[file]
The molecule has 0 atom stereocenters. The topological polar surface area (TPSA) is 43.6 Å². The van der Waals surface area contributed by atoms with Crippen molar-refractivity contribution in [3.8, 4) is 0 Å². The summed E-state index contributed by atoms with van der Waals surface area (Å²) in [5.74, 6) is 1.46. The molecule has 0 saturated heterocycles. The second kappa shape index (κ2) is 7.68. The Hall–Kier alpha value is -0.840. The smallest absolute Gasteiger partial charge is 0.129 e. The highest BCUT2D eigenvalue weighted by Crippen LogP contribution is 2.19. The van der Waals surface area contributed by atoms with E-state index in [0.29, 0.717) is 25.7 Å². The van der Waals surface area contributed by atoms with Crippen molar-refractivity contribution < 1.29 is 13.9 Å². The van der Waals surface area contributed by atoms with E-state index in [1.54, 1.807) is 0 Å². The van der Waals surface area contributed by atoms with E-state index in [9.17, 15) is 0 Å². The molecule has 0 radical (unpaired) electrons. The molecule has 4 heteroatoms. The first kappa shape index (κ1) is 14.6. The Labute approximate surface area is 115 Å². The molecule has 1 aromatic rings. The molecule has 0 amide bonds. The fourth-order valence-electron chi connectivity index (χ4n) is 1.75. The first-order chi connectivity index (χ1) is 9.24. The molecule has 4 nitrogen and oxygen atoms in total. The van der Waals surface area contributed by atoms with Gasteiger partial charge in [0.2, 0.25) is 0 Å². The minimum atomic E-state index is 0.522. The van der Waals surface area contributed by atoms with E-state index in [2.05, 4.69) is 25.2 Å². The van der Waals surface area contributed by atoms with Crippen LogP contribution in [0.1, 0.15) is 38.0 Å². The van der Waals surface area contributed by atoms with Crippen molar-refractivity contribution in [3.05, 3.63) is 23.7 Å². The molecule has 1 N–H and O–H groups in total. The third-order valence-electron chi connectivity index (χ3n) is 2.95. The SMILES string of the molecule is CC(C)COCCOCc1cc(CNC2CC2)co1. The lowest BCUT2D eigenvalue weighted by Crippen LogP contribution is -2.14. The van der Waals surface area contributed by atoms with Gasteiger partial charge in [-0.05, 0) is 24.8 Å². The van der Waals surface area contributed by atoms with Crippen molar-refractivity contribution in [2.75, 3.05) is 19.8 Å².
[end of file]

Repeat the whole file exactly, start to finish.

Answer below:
The molecule has 0 atom stereocenters. The topological polar surface area (TPSA) is 43.6 Å². The van der Waals surface area contributed by atoms with Crippen molar-refractivity contribution in [3.8, 4) is 0 Å². The summed E-state index contributed by atoms with van der Waals surface area (Å²) in [5.74, 6) is 1.46. The molecule has 0 saturated heterocycles. The second kappa shape index (κ2) is 7.68. The Hall–Kier alpha value is -0.840. The smallest absolute Gasteiger partial charge is 0.129 e. The highest BCUT2D eigenvalue weighted by Crippen LogP contribution is 2.19. The van der Waals surface area contributed by atoms with E-state index in [0.29, 0.717) is 25.7 Å². The van der Waals surface area contributed by atoms with Crippen molar-refractivity contribution < 1.29 is 13.9 Å². The van der Waals surface area contributed by atoms with E-state index in [1.54, 1.807) is 0 Å². The van der Waals surface area contributed by atoms with E-state index in [9.17, 15) is 0 Å². The molecule has 0 radical (unpaired) electrons. The molecule has 4 heteroatoms. The first kappa shape index (κ1) is 14.6. The Labute approximate surface area is 115 Å². The molecule has 1 aromatic rings. The molecule has 0 amide bonds. The fourth-order valence-electron chi connectivity index (χ4n) is 1.75. The first-order chi connectivity index (χ1) is 9.24. The molecule has 4 nitrogen and oxygen atoms in total. The van der Waals surface area contributed by atoms with Gasteiger partial charge in [0.2, 0.25) is 0 Å². The minimum atomic E-state index is 0.522. The van der Waals surface area contributed by atoms with E-state index in [2.05, 4.69) is 25.2 Å². The van der Waals surface area contributed by atoms with Crippen LogP contribution in [0.1, 0.15) is 38.0 Å². The van der Waals surface area contributed by atoms with Crippen molar-refractivity contribution in [3.05, 3.63) is 23.7 Å². The molecule has 1 N–H and O–H groups in total. The third-order valence-electron chi connectivity index (χ3n) is 2.95. The SMILES string of the molecule is CC(C)COCCOCc1cc(CNC2CC2)co1. The lowest BCUT2D eigenvalue weighted by Crippen LogP contribution is -2.14. The van der Waals surface area contributed by atoms with Gasteiger partial charge in [-0.05, 0) is 24.8 Å². The van der Waals surface area contributed by atoms with Crippen molar-refractivity contribution in [2.75, 3.05) is 19.8 Å².